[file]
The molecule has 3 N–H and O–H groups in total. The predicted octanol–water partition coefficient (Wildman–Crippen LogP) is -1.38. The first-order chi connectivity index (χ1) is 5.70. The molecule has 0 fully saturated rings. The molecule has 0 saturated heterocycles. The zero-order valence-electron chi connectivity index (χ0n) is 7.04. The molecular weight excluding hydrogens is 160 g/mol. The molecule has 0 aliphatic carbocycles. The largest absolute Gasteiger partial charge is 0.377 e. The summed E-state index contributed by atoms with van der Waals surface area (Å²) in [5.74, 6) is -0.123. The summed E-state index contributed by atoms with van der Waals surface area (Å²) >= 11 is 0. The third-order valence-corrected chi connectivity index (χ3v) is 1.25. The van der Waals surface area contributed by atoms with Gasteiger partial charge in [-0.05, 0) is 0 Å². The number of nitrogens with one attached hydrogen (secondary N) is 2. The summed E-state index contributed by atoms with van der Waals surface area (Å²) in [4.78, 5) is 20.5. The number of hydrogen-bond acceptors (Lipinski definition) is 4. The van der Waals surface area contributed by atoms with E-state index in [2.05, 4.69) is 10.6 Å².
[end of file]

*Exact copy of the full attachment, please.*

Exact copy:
The molecule has 3 N–H and O–H groups in total. The predicted octanol–water partition coefficient (Wildman–Crippen LogP) is -1.38. The first-order chi connectivity index (χ1) is 5.70. The molecule has 0 fully saturated rings. The molecule has 0 saturated heterocycles. The zero-order valence-electron chi connectivity index (χ0n) is 7.04. The molecular weight excluding hydrogens is 160 g/mol. The molecule has 0 aliphatic carbocycles. The largest absolute Gasteiger partial charge is 0.377 e. The summed E-state index contributed by atoms with van der Waals surface area (Å²) in [5.74, 6) is -0.123. The summed E-state index contributed by atoms with van der Waals surface area (Å²) >= 11 is 0. The third-order valence-corrected chi connectivity index (χ3v) is 1.25. The van der Waals surface area contributed by atoms with Gasteiger partial charge in [-0.05, 0) is 0 Å². The number of nitrogens with one attached hydrogen (secondary N) is 2. The summed E-state index contributed by atoms with van der Waals surface area (Å²) in [4.78, 5) is 20.5. The number of hydrogen-bond acceptors (Lipinski definition) is 4. The van der Waals surface area contributed by atoms with E-state index in [2.05, 4.69) is 10.6 Å².